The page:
Google’s stunning lack of diversity in two pie charts

This week, Google decided it was "wrong" not to disclose stats about the diversity, or lack thereof, of its workforce.

So, the Internet behemoth revealed that its staff is 70 percent male and 61 percent white.

Google's explanation?

There are lots of reasons why technology companies like Google struggle to recruit and retain women and minorities. For example, women earn roughly 18 percent of all computer science degrees in the United States. Blacks and Hispanics make up under 10 percent of U.S. college grads and collect fewer than 5 percent of degrees in CS majors, respectively.

The company says that "being totally clear about the extent of the problem is a really important part of the solution".

Comments (5) Add New Comment
HellSlayerAndy
Well if '#SausagePartyBehemoths' is the worst you say about White Males, I'll suffer the slings and arrows.

(No mention of our amazing ability to trivialize and co-opt important social issues, eh!?!!?)
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germs
Im sorry, are we supposed to hate an internet behemoth for stating facts? Should they hire unqualified women and minorities to appease the masses? Theyre a successful company.
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Bruce
The breakdown by job role provides more detail:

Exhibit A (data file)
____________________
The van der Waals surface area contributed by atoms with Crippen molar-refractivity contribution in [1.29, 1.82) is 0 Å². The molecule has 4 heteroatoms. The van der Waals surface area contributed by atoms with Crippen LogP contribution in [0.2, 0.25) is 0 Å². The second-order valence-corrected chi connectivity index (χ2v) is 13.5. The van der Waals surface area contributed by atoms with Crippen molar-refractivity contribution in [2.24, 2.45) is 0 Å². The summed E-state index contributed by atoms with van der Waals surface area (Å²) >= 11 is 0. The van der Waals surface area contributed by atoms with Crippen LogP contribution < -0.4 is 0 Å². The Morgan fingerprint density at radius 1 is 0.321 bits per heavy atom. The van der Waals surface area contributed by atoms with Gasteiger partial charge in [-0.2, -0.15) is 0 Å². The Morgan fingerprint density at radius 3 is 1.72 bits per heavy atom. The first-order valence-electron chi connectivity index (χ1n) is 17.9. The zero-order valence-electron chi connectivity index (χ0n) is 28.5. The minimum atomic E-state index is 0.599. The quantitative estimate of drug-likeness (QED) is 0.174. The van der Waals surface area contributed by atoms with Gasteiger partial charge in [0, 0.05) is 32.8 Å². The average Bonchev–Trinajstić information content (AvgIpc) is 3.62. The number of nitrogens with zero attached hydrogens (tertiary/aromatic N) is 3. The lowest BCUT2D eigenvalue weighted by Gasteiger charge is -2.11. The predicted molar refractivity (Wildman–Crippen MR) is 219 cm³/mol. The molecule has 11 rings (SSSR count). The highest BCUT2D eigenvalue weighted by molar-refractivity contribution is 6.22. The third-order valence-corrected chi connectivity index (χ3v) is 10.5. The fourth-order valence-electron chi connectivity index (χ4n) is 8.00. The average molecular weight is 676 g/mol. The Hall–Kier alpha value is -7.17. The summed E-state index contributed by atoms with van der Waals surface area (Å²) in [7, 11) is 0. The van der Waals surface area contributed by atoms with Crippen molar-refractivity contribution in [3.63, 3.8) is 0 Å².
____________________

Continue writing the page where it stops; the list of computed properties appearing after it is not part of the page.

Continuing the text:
http://newshour-tc.pbs.org/newshour/wp-content/uploads/2014/05/google-nu...

Now look at the breakdown of Comp Sci & IT graduates, the rightmost column has totals:

http://www.exploringcs.org/wp-content/uploads/2012/12/Screen-shot-2013-0...

Now, Comp Sci degrees by gender and year:

http://blogs.computerworld.com/sites/computerworld.com/files/u28/women2.jpg

So focus on Google's engineers first. How does it compare to the breakdown for graduates?

* Google's gender ratio for engineers is representative vs the graduate ratio.
* The % for "whites" is a little low.
* The % for "Asian" is over twice what you would expect.
* The %'s for black and hispanic are much lower than you would expect.

Now look at non-tech. The gender balance is very close to equal (52/48). The % for white is roughly representative.

But blacks and hispanics are far under-represented, and Asians over-represented by more than a factor of 2.

For "leadership", they don't give the breakdown of tech vs non-tech but it's a tech company, so my guess is it simply reflects the other two categories.

So google's diversity problem vs women simply reflects the % of women who choose to pursue a comp sci degree. The right response there is to for google to reach out to female high school students.

But otherwise, it seems they have an unfair bias in favour of asians and against blacks and hispanics.
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David Brett
Speaking of gender issues, there is an important international conference in Vancouver next week (http://igala8.com/)focusing on some of the root causes of gender bias in the workplace. The key to understanding gender bias is in the words we use, the linguistics, and experts from the world over will converge on SFU Harbour Centre next week to discuss starting June 5.
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Scott Campbell
You want to see a lack of diversity? Check out the hiring stats of the NBA. Turns out most teams are 70% tall, black men.
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